The non-narrative images of Jesus included in this section illustrate his recurring portrayal, from the fifteenth through the seventeenth century, in accordance with the “true likeness” known from both literary and artistic sources. The evolution of this recognizable “portrait,” even devoid of attributes or narrative props, is analyzed in the introductory essay of the catalog.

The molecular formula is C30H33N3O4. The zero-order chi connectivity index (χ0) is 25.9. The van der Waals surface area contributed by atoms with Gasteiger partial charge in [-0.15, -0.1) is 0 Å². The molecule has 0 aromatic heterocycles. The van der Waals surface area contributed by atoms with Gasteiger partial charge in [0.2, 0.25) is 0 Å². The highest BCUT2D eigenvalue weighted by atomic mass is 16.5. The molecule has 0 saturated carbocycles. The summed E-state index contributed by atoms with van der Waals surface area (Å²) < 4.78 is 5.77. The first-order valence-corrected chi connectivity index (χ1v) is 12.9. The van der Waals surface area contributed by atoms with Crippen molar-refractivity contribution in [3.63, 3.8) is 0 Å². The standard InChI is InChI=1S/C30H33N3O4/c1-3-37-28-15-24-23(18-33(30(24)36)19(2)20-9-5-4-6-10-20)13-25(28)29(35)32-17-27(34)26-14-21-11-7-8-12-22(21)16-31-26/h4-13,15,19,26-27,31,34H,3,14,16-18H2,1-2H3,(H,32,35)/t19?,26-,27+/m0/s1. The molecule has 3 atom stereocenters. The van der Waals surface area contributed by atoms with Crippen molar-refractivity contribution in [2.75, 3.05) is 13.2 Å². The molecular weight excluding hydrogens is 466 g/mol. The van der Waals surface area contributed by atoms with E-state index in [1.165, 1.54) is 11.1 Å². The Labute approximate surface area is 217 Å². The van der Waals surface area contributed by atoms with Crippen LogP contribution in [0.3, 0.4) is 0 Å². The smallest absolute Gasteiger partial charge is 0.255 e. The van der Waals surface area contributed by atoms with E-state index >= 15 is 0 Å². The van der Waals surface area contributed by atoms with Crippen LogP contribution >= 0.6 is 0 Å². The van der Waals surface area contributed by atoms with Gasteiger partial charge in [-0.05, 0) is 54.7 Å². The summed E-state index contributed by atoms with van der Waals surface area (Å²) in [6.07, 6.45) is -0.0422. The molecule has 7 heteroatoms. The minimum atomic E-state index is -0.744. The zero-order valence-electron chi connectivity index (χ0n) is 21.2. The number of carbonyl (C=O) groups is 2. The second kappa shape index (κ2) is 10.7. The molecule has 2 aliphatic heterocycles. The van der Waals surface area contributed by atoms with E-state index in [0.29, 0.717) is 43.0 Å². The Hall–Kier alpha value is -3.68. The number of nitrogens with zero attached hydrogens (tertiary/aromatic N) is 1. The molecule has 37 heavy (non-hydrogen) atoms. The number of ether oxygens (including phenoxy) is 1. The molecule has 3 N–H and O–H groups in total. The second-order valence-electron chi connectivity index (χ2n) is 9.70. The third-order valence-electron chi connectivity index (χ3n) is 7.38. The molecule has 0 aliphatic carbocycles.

By contrast, the portrayal of the Virgin Mary reveals a different visual tradition. Consistent with depictions of her in a narrative context, iconic images do not use a consistent, recognizable facial type. Mary is identified by her attributes (the lily, a book, the deep blue mantle) and her special relationship to Christ. Thus, when depicted alone, we are sometimes hard pressed to identify the young woman praying, reading, or just gazing at us as the Virgin. A few of the works in this exhibition fall in this category. We identify them based upon the idealized features, the attitude of prayer and humility, or similarities with other representations known to be of the Virgin. But since there is no one dominant type, we cannot always be sure. In the context of our discussion about prototypes, this may well be due to the fact that the arche- typal image of Mary, the Virgin and Child allegedly painted by St. Luke, was an iconographic type rather than a portrait per se.

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